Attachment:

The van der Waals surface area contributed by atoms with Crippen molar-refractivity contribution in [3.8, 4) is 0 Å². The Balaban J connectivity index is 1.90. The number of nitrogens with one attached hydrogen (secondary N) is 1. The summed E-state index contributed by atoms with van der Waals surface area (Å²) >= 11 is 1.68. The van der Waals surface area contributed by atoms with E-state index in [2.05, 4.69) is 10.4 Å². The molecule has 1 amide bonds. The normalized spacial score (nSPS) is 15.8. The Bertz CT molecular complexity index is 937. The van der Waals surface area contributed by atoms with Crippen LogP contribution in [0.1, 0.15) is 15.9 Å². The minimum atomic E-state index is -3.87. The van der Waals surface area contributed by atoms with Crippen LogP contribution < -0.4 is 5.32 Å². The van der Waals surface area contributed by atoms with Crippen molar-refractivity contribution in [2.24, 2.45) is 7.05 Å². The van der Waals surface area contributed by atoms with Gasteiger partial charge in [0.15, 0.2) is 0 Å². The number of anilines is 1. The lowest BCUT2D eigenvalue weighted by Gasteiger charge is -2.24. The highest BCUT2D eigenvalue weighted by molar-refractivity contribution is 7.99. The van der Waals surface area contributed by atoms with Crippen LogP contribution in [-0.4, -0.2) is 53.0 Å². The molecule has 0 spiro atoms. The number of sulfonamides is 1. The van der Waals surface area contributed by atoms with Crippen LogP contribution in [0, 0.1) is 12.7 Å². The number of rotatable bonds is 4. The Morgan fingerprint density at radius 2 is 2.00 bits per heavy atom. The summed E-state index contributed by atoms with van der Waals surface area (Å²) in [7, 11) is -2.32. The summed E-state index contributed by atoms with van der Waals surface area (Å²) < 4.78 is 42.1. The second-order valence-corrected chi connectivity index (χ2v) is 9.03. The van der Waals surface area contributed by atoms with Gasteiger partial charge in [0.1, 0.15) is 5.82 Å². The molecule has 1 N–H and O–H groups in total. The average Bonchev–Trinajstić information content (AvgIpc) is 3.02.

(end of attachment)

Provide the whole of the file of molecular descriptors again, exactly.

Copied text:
The van der Waals surface area contributed by atoms with Crippen molar-refractivity contribution in [3.8, 4) is 0 Å². The Balaban J connectivity index is 1.90. The number of nitrogens with one attached hydrogen (secondary N) is 1. The summed E-state index contributed by atoms with van der Waals surface area (Å²) >= 11 is 1.68. The van der Waals surface area contributed by atoms with E-state index in [2.05, 4.69) is 10.4 Å². The molecule has 1 amide bonds. The normalized spacial score (nSPS) is 15.8. The Bertz CT molecular complexity index is 937. The van der Waals surface area contributed by atoms with Crippen LogP contribution in [0.1, 0.15) is 15.9 Å². The minimum atomic E-state index is -3.87. The van der Waals surface area contributed by atoms with Crippen LogP contribution < -0.4 is 5.32 Å². The van der Waals surface area contributed by atoms with Crippen molar-refractivity contribution in [2.24, 2.45) is 7.05 Å². The van der Waals surface area contributed by atoms with Gasteiger partial charge in [0.15, 0.2) is 0 Å². The number of anilines is 1. The lowest BCUT2D eigenvalue weighted by Gasteiger charge is -2.24. The highest BCUT2D eigenvalue weighted by molar-refractivity contribution is 7.99. The van der Waals surface area contributed by atoms with Crippen LogP contribution in [-0.4, -0.2) is 53.0 Å². The molecule has 0 spiro atoms. The number of sulfonamides is 1. The van der Waals surface area contributed by atoms with Crippen LogP contribution in [0, 0.1) is 12.7 Å². The number of rotatable bonds is 4. The Morgan fingerprint density at radius 2 is 2.00 bits per heavy atom. The summed E-state index contributed by atoms with van der Waals surface area (Å²) in [7, 11) is -2.32. The summed E-state index contributed by atoms with van der Waals surface area (Å²) < 4.78 is 42.1. The second-order valence-corrected chi connectivity index (χ2v) is 9.03. The van der Waals surface area contributed by atoms with Gasteiger partial charge in [0.1, 0.15) is 5.82 Å². The molecule has 1 N–H and O–H groups in total. The average Bonchev–Trinajstić information content (AvgIpc) is 3.02.